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Gilmore v. Leverette

United States District Court, S.D. Mississippi, Southern Division

June 21, 2017




         BEFORE THE COURT is the Complaint filed pursuant to 42 U.S.C. § 1983 by Plaintiff Jerry Lynn Gilmore, Jr., a postconviction inmate in the custody of the Mississippi Department of Corrections (MDOC), who is proceeding pro se and in forma pauperis. Plaintiff alleges excessive force and violation of due process against Defendants who are correctional officers at South Mississippi Correctional Institution (SMCI). He seeks the expungement of two rule violation reports (RVRs) from his prison record and the restoration of his custody level to medium. Defendants have filed a Motion for Summary Judgment (ECF No. 26), and the Motion has been fully briefed. An omnibus hearing, which also operated as a Spears hearing, [1] was held on May 26, 2016. Having reviewed the submissions of the parties, the record, and applicable law, the Court finds that Defendants' Motion for Summary Judgment should be granted. Plaintiff's claims must be dismissed because Plaintiff failed to exhaust available administrative remedies before filing suit. Also, Plaintiff has not stated a cognizable claim for violation of due process.


         In 2009, Plaintiff was convicted in the Circuit Court of Jones County, Mississippi, of selling cocaine. Gilmore v. Epps, No. 2:12cv44-KS-MTP, 2012 WL 3309000 at *1 (S.D.Miss. Aug. 13, 2012) (dismissing Plaintiff's 28 U.S.C. § 2254 petition for habeas corpus). As a result, Plaintiff was sentenced to serve 30 years in the custody of MDOC. This suit concerns alleged actions occurring at SMCI where Plaintiff was housed in January 2015. At the time, Defendant Jacqualine Leverette was a disciplinary hearing officer, Defendant Marshall Turner was a warden, and the remaining Defendants - Officers Bartee, Davis, Polk, and Blakely - were correctional officers.

         Plaintiff alleges that on January 10, 2015, he was wrongfully issued two RVRs. He received the first RVR for showering at 1 a.m. during a time when the showers were closed. (ECF No. 26-3, at 2). Plaintiff does not deny that he was in the shower at an unauthorized time but feels he was justified under the circumstances because he was preparing to go to work early in the morning as an orderly. Plaintiff lost one month of privileges as a result of being convicted on this RVR.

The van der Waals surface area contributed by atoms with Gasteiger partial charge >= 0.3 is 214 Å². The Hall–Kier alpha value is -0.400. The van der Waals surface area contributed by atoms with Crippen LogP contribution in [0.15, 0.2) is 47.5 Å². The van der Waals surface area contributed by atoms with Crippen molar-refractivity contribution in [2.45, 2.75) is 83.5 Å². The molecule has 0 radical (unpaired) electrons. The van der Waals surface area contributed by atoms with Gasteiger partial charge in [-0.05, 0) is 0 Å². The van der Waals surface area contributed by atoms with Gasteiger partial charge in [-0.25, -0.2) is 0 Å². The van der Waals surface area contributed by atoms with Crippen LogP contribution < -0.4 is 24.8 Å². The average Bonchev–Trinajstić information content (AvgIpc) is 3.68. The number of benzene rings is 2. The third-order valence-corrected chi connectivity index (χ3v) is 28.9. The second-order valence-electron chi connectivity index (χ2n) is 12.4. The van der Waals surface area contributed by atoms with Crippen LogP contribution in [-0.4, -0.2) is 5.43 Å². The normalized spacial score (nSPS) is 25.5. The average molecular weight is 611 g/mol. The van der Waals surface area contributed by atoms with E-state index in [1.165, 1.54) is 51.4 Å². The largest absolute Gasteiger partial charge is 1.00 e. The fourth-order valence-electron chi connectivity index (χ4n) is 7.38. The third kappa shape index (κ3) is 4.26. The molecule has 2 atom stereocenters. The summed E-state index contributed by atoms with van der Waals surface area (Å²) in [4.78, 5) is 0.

Later on January 10, 2015, Plaintiff was issued a second RVR after an incident between him and a female kitchen worker. The worker was employed by a company providing food services to SMCI. Plaintiff was cleaning the kitchen bathroom when he says that he offered the worker money in exchange for sexual favors. According to Plaintiff, he “fraternized” with the worker, which he knew was against the rules, but did nothing more than touch her arm. According to the worker, Plaintiff attempted to throw her into the bathroom and rape her. The worker then allegedly overpowered Plaintiff and reported the incident.

         Officers Bartee, Davis, Polk, and Blakely responded, and according to Plaintiff, they escorted him to an area of the prison that was not in view of the security cameras and punched him until he was unconscious. Officer Bartee kicked Plaintiff between the legs. When Plaintiff awoke, he was handcuffed and lying on the floor in the infirmary. His head was swollen, and he believes he sustained a mild concussion.

         Plaintiff disputes the kitchen worker's account of what occurred but does not dispute that he touched her. Plaintiff was convicted of assault on the second RVR and punished with a loss of privileges, including losing trusty status, downgrade of his custody level to closed, and placement in administrative segregation. Plaintiff maintains that the punishment was excessive. He states that he was charged with causing bodily harm to the kitchen worker when he did not. He complains that the RVRs contained mistakes and administrative errors that make them invalid and in violation of due process.


         A. Summary Judgment Standard

         Summary Judgment is mandated against the party who fails to make a showing sufficient to establish the existence of an element essential to that party's case and on which that party has the burden of proof at trial. Fed.R.Civ.P. 56(e); Celotex Corp. v. Catrett, 477 U.S. 317, 322 (1986). A motion for summary judgment shall be granted “if the movant shows that there is no genuine dispute of material fact and the movant is entitled to judgment as a matter of law.” Fed.R.Civ.P. 56(a). In evaluating a motion for summary judgment, the Court must construe “all facts and inferences in the light most favorable to the non-moving party.” McFaul v. Valenzuela, 684 F.3d 564, 571 (5th Cir. 2012).

         B. Exhaustion of Available Administrative Remedies

         1. PLRA's exhaustion requirement

         Under the Prison Litigation Reform Act (PLRA), Pub. L. No. 104-134, 110 Stat. 1321, H.R. 3019 (codified as amended in scattered titles and sections of the U.S.C.), prisoners are required to exhaust available administrative ...

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